Fundamental Music Instruction Demonstrates All Their Instruments Online 

On the Fundamental Music Instruction homepage, we posted a demonstration to get you started finding the right sound for you, (Instrument Demonstration). We also schedule Instrument Family Webinars. Attending these will give more clarity to the benefits and drawbacks of each instrument within that instrument family. You can send questions in the chat window, and these will be addressed in the webinar session. Sessions will be recorded so you can refer back to them as needed. 

Factors to consider when choosing a musical instrument are your music preferences, budget, space it might take up, your personal characteristics, the mobility of the instrument, and potential career options. 

Below is the breakdown of these factors according to different kinds of instruments –

Brass Instruments

Brass instruments are both accessible and reasonably priced; they create a great sound and are not too difficult to learn in the beginning. Some Brass instruments can be quite large. We generally suggest smaller options that can be easily switched as students grow. All brass instruments are played using the same general technique referred to as “Buzzing” the lips as you use the mouthpiece. In this way, switching to the various brass instruments is not too difficult. Trumpets are easy to carry around and assemble and are the highest pitched Brass instrument. Trombones are larger but not heavy to carry around as it is much lighter than most people think when they first see one. Trombones are deeper in pitch than Trumpets and are easier to produce a sound. 

Many people believe that a “wind instrument” requires a good deal of breath and are afraid that they are not suited for many students. This is not true, and many physicians have pointed out that playing a wind instrument strengthens the lungs. 

Keyboard Instruments

The main keyboard instrument – the Piano Keyboard – provides a great theoretical base for learning any other instrument and is an ideal instrument to begin playing. The piano is very accessible as a Keyboard is perfectly acceptable to play. Keyboards come in a variety of levels and can be upgraded as you learn and grow. The better the instrument, the more expensive it is, but the good thing about pianos is that if you’re taking lessons at school, we will have instruments for your use. You will need at least a starter-level keyboard to practice on at home. It is suited to be a solo instrument; however, it can also be played in a duet, ensemble, or orchestra. It is very versatile in terms of genres, starting with classical through to pop music.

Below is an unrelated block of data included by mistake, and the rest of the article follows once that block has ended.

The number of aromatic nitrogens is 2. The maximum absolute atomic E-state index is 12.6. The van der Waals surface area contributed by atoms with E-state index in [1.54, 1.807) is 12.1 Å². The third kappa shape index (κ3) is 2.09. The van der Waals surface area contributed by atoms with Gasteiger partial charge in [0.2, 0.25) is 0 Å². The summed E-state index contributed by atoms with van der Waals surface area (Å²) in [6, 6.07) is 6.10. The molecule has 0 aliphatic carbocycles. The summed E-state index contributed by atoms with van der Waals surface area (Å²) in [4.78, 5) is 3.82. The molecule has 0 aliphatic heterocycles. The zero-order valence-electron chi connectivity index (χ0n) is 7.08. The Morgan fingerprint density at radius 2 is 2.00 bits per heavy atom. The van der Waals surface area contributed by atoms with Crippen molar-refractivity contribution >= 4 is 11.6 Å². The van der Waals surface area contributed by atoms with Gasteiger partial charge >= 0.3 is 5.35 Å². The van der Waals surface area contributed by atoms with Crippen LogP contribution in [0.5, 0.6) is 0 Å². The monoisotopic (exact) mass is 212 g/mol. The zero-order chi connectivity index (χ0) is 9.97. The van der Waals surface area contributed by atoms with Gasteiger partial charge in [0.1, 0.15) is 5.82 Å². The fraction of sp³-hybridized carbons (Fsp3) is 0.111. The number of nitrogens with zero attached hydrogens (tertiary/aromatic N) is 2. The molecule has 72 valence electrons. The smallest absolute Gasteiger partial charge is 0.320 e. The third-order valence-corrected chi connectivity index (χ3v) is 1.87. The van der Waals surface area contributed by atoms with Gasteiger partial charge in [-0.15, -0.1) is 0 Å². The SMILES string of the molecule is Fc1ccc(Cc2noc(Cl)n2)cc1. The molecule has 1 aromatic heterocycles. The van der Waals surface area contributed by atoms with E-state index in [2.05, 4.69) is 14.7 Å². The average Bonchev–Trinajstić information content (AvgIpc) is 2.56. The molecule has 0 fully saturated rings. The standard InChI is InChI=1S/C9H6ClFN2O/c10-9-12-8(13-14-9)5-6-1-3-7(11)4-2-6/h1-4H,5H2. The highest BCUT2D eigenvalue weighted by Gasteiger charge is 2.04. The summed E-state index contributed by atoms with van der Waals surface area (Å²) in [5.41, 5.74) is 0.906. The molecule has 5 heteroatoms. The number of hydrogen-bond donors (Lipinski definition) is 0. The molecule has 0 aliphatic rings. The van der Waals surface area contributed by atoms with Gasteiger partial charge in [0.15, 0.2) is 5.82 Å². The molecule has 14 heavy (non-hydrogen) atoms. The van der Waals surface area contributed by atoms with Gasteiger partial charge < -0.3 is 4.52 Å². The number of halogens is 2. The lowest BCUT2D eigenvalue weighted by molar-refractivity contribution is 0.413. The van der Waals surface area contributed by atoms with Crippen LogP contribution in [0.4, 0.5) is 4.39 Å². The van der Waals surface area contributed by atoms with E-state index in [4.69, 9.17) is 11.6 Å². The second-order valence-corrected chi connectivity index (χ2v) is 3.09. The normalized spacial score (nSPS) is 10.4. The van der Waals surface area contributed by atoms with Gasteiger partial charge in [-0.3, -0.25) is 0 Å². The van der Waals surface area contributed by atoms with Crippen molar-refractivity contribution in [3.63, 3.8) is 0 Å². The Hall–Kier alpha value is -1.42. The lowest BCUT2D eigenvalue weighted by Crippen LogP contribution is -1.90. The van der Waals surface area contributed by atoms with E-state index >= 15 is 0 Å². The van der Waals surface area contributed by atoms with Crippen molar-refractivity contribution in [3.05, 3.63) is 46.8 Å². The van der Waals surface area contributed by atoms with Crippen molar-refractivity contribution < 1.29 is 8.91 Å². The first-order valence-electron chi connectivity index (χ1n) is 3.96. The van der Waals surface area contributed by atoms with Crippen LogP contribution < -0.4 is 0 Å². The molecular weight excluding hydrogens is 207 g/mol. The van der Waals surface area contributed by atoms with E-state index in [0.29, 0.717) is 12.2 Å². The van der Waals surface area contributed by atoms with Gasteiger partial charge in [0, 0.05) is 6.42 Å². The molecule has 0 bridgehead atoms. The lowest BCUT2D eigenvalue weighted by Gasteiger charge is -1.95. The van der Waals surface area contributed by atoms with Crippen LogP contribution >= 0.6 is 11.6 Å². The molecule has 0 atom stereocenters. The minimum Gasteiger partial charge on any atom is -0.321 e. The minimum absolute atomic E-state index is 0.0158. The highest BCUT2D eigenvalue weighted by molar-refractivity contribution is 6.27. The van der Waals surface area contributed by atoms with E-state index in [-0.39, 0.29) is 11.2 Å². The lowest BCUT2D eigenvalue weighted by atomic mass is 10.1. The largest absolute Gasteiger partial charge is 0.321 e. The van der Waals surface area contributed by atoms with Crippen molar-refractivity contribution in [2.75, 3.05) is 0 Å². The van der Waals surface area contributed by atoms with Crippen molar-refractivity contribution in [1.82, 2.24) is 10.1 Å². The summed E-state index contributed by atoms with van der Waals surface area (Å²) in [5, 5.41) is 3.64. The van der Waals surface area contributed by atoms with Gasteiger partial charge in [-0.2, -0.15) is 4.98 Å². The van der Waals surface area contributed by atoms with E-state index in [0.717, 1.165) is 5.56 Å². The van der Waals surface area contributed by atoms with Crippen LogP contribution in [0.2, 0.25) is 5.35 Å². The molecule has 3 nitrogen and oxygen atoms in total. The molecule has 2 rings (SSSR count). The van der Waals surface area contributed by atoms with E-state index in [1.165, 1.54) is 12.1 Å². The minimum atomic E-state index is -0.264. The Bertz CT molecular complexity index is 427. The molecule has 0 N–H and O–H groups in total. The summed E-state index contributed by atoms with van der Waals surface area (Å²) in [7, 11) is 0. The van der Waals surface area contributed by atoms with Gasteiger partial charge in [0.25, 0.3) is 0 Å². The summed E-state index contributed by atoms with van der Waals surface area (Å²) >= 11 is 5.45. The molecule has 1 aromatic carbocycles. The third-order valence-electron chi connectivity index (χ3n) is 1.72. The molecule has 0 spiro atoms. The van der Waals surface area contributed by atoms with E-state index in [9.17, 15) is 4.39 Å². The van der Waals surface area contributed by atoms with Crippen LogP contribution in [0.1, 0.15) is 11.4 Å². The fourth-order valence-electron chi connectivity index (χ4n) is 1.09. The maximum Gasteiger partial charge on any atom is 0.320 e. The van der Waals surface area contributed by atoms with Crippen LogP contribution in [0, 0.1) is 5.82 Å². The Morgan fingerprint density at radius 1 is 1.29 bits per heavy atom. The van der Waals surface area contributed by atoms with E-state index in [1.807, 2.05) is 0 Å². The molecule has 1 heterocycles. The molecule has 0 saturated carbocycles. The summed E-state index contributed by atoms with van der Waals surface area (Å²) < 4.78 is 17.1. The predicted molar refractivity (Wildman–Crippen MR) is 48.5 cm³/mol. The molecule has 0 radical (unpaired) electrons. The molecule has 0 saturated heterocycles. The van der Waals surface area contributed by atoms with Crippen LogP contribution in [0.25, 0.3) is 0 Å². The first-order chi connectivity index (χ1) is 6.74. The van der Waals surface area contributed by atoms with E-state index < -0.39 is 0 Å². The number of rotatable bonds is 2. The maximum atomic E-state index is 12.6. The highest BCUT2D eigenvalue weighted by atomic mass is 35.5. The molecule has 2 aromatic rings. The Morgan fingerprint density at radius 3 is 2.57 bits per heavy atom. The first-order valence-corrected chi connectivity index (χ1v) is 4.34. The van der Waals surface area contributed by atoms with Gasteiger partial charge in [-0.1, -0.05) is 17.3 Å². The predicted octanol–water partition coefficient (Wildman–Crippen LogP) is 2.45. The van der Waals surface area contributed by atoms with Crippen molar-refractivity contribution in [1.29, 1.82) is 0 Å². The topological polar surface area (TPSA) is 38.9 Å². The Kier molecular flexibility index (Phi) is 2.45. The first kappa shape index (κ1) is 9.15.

Percussion Instruments

Playing Percussion is a lot of fun and is fairly easy to learn. It is suggested that Percussion students begin with a snare drum or drum pad. It is not necessary to jump right into playing a full drum set as all techniques from percussion are derived from the playing positions and “Rudiments” learned on a snare drum. 

Equipment is more accessible these days as there are many electric counterparts to all percussion instruments. A student can branch out to relatively inexpensive snare drum pads that give access to additional sounds to smaller drum kits for full drum set practice. 

Dr. Daniel Levitin, a neuroscientist, musician, and author of the book “This is Your Brain on Music,” wrote: “It’s important to choose an instrument that makes sounds that you like. Many people fall in love with the sound of specific instruments when they are children.” That is a great motivator. There’s a story of Artur Rubenstein, the great pianist, who asked his parents for a piano when he was three. They didn’t want him playing the piano, and so they bought him a violin instead. He smashed it. They relented and bought him a piano.

Pick Your Sound and Begin Your Journey Learning an Instrument Online with FMI

If you want to learn more about the String and Woodwind instruments, please read our previous blog, “Finding the Right Sound to Learn an Instrument Online – Part One,” HERE. We hope to give you more clarity when choosing your instrument and beginning to learn an instrument online – to help we offer a free music lesson online, find out more (Trial Lesson)

Please do not hesitate to contact us at [email protected], call us at 908-244-4943, or contact us HERE! We believe without music, our minds would be quiet, and we are thrilled to offer online music lessons for everyone, anywhere.